Image Donated by Corbis-Bettmann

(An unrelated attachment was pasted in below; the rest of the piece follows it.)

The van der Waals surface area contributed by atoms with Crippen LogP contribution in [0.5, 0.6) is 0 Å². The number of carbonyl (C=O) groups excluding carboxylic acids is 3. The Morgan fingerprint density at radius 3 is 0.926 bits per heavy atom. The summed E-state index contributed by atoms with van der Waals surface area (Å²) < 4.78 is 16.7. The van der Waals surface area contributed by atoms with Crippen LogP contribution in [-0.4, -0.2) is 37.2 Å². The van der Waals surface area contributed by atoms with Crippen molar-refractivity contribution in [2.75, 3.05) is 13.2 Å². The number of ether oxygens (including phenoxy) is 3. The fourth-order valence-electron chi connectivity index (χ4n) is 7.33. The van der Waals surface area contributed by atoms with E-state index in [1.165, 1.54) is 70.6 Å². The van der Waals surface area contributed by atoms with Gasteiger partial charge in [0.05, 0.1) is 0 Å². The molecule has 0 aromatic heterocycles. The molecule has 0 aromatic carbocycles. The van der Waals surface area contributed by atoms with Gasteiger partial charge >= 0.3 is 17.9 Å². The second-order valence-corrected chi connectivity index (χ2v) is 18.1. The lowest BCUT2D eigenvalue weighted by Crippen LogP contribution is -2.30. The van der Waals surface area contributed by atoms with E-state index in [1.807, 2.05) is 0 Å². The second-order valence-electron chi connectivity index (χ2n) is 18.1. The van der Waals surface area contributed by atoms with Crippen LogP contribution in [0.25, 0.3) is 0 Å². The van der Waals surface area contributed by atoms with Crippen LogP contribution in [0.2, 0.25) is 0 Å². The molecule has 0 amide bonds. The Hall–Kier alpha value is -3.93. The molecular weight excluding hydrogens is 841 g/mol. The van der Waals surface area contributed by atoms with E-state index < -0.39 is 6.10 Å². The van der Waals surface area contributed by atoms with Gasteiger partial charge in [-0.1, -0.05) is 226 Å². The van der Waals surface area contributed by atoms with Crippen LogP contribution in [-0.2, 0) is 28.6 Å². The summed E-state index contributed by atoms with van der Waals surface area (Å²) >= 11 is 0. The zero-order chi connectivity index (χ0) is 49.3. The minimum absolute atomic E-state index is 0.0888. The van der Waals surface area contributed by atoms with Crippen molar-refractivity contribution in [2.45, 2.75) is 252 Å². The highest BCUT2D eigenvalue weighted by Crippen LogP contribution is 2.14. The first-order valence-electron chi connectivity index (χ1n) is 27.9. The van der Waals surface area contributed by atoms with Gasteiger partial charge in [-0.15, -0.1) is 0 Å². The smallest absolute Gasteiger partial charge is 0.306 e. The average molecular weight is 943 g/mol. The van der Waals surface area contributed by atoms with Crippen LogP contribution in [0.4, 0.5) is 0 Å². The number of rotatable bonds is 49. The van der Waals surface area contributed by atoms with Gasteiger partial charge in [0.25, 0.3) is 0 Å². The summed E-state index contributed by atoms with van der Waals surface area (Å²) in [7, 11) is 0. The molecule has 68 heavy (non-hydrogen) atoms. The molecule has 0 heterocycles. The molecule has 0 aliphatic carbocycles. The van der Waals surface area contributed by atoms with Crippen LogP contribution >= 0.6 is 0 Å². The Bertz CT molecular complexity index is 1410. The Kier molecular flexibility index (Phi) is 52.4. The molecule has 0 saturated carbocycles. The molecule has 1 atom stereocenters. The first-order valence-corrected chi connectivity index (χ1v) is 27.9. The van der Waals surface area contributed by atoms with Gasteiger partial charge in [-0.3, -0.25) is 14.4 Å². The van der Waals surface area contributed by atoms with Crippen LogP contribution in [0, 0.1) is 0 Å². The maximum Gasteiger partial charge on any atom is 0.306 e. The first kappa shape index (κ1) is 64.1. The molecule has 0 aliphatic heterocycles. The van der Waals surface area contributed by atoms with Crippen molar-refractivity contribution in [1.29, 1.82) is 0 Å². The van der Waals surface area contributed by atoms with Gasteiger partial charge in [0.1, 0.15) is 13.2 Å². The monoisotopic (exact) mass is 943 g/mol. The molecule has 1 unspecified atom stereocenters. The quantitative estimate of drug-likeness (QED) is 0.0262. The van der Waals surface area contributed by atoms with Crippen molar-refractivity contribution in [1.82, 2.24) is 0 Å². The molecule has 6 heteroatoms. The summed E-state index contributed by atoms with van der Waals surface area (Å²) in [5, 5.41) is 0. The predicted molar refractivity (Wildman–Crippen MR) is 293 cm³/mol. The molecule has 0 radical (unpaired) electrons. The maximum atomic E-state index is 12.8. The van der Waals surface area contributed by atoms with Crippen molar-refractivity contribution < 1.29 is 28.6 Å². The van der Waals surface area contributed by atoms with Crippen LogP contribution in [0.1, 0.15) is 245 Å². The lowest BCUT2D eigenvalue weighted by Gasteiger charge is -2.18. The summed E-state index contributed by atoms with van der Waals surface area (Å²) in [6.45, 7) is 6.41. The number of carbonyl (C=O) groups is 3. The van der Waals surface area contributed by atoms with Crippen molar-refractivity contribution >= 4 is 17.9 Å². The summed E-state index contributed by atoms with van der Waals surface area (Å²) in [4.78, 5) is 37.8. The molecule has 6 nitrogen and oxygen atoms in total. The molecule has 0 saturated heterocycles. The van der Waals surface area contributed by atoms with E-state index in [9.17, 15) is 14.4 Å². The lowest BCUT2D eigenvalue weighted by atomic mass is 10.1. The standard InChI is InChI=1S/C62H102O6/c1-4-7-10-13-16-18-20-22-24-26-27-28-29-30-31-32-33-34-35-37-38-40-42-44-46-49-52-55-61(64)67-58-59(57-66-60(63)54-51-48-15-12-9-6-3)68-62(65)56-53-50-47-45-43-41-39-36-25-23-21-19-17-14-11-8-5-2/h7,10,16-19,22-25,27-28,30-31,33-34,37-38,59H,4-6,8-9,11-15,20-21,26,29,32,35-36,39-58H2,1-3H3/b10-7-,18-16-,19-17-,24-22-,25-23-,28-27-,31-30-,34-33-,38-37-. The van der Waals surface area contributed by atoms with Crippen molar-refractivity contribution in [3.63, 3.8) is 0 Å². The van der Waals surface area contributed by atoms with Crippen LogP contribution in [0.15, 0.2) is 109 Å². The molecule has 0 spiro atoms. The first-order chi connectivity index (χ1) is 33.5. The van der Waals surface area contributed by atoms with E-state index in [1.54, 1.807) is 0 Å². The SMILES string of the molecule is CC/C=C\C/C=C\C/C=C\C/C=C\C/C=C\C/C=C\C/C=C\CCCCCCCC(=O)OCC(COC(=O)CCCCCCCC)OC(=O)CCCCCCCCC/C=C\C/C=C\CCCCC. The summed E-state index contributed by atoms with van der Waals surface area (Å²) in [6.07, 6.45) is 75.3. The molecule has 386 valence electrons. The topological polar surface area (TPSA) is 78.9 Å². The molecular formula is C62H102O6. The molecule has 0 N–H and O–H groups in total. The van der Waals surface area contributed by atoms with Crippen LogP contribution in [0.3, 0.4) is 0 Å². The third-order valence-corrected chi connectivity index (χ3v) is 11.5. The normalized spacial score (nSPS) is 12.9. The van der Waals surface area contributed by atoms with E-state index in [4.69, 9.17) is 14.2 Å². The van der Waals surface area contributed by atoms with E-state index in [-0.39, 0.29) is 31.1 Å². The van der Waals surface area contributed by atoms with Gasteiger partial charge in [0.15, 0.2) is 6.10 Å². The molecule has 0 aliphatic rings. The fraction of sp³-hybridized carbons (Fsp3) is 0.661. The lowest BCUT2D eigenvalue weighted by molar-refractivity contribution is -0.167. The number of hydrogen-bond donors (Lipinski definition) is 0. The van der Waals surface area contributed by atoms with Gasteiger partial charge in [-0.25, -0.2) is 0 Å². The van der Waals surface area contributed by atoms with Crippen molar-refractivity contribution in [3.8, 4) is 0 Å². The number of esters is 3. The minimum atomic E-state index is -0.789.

Born Louise Berliawsky in Ukraine, artist Louise Nevelson is known for her abstract expressionist "crates" - monumental, box-shaped sculptures made out of wood and everyday discarded items. After wedding wealthy ship-owner Charles Nevelson in 1920, she moved to New York, where she later joined a circle of artists that included Diego Rivera and Ben Shahn. She served as an apprentice to Rivera, assisting with his controversial mural, "Man at the Crossroads," for Rockefeller Center in New York City. In 1935, Nevelson entered her first group exhibition, organized by the Brooklyn Museum, and, in 1967, the turning point of her career, the Whitney Museum organized the first retrospective of her work. In 1963 Nevelson represented the United States at the Venice Biennale.